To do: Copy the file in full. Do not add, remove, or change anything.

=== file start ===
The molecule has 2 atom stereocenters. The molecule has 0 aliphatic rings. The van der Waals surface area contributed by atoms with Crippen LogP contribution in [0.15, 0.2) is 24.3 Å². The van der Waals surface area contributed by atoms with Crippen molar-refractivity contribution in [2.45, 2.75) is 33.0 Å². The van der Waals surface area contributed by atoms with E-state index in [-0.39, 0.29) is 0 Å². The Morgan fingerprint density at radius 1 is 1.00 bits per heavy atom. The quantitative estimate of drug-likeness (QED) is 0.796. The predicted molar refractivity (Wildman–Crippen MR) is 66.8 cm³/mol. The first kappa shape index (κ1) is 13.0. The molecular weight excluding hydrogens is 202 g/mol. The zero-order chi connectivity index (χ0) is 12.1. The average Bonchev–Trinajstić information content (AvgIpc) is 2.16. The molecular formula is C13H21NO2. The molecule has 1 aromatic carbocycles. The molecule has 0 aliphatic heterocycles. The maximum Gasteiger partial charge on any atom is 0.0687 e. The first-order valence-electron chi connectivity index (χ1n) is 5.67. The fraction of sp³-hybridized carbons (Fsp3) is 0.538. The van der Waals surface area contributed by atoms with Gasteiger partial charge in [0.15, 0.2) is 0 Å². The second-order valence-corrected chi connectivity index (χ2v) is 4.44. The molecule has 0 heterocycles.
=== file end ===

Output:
The molecule has 2 atom stereocenters. The molecule has 0 aliphatic rings. The van der Waals surface area contributed by atoms with Crippen LogP contribution in [0.15, 0.2) is 24.3 Å². The van der Waals surface area contributed by atoms with Crippen molar-refractivity contribution in [2.45, 2.75) is 33.0 Å². The van der Waals surface area contributed by atoms with E-state index in [-0.39, 0.29) is 0 Å². The Morgan fingerprint density at radius 1 is 1.00 bits per heavy atom. The quantitative estimate of drug-likeness (QED) is 0.796. The predicted molar refractivity (Wildman–Crippen MR) is 66.8 cm³/mol. The first kappa shape index (κ1) is 13.0. The molecular weight excluding hydrogens is 202 g/mol. The zero-order chi connectivity index (χ0) is 12.1. The average Bonchev–Trinajstić information content (AvgIpc) is 2.16. The molecular formula is C13H21NO2. The molecule has 1 aromatic carbocycles. The molecule has 0 aliphatic heterocycles. The maximum Gasteiger partial charge on any atom is 0.0687 e. The first-order valence-electron chi connectivity index (χ1n) is 5.67. The fraction of sp³-hybridized carbons (Fsp3) is 0.538. The van der Waals surface area contributed by atoms with Gasteiger partial charge in [0.15, 0.2) is 0 Å². The second-order valence-corrected chi connectivity index (χ2v) is 4.44. The molecule has 0 heterocycles.